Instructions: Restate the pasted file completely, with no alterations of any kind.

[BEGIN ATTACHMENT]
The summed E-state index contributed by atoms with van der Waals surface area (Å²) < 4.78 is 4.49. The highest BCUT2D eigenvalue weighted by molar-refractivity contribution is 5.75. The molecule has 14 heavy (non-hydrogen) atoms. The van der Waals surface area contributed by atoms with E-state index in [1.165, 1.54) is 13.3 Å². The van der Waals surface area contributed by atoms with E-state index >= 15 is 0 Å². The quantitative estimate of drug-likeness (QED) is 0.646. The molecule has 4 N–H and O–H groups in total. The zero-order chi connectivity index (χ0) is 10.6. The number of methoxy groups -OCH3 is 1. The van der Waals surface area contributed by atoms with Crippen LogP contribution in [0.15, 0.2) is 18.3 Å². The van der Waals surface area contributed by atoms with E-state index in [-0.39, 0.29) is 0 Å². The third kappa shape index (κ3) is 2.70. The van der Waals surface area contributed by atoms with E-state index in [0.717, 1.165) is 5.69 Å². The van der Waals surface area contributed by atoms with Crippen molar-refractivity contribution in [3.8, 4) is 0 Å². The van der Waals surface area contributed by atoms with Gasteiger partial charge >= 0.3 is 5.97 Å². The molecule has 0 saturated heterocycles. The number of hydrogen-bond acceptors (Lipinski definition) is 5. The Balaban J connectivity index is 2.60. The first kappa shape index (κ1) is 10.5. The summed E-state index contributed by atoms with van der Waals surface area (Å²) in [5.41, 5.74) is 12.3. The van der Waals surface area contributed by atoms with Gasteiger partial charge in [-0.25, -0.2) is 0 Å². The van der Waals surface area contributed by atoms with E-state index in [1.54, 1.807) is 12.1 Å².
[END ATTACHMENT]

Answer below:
The summed E-state index contributed by atoms with van der Waals surface area (Å²) < 4.78 is 4.49. The highest BCUT2D eigenvalue weighted by molar-refractivity contribution is 5.75. The molecule has 14 heavy (non-hydrogen) atoms. The van der Waals surface area contributed by atoms with E-state index in [1.165, 1.54) is 13.3 Å². The van der Waals surface area contributed by atoms with E-state index >= 15 is 0 Å². The quantitative estimate of drug-likeness (QED) is 0.646. The molecule has 4 N–H and O–H groups in total. The zero-order chi connectivity index (χ0) is 10.6. The number of methoxy groups -OCH3 is 1. The van der Waals surface area contributed by atoms with Crippen LogP contribution in [0.15, 0.2) is 18.3 Å². The van der Waals surface area contributed by atoms with E-state index in [-0.39, 0.29) is 0 Å². The third kappa shape index (κ3) is 2.70. The van der Waals surface area contributed by atoms with E-state index in [0.717, 1.165) is 5.69 Å². The van der Waals surface area contributed by atoms with Crippen molar-refractivity contribution in [3.8, 4) is 0 Å². The van der Waals surface area contributed by atoms with Gasteiger partial charge >= 0.3 is 5.97 Å². The molecule has 0 saturated heterocycles. The number of hydrogen-bond acceptors (Lipinski definition) is 5. The Balaban J connectivity index is 2.60. The first kappa shape index (κ1) is 10.5. The summed E-state index contributed by atoms with van der Waals surface area (Å²) in [5.41, 5.74) is 12.3. The van der Waals surface area contributed by atoms with Gasteiger partial charge in [-0.25, -0.2) is 0 Å². The van der Waals surface area contributed by atoms with E-state index in [1.54, 1.807) is 12.1 Å².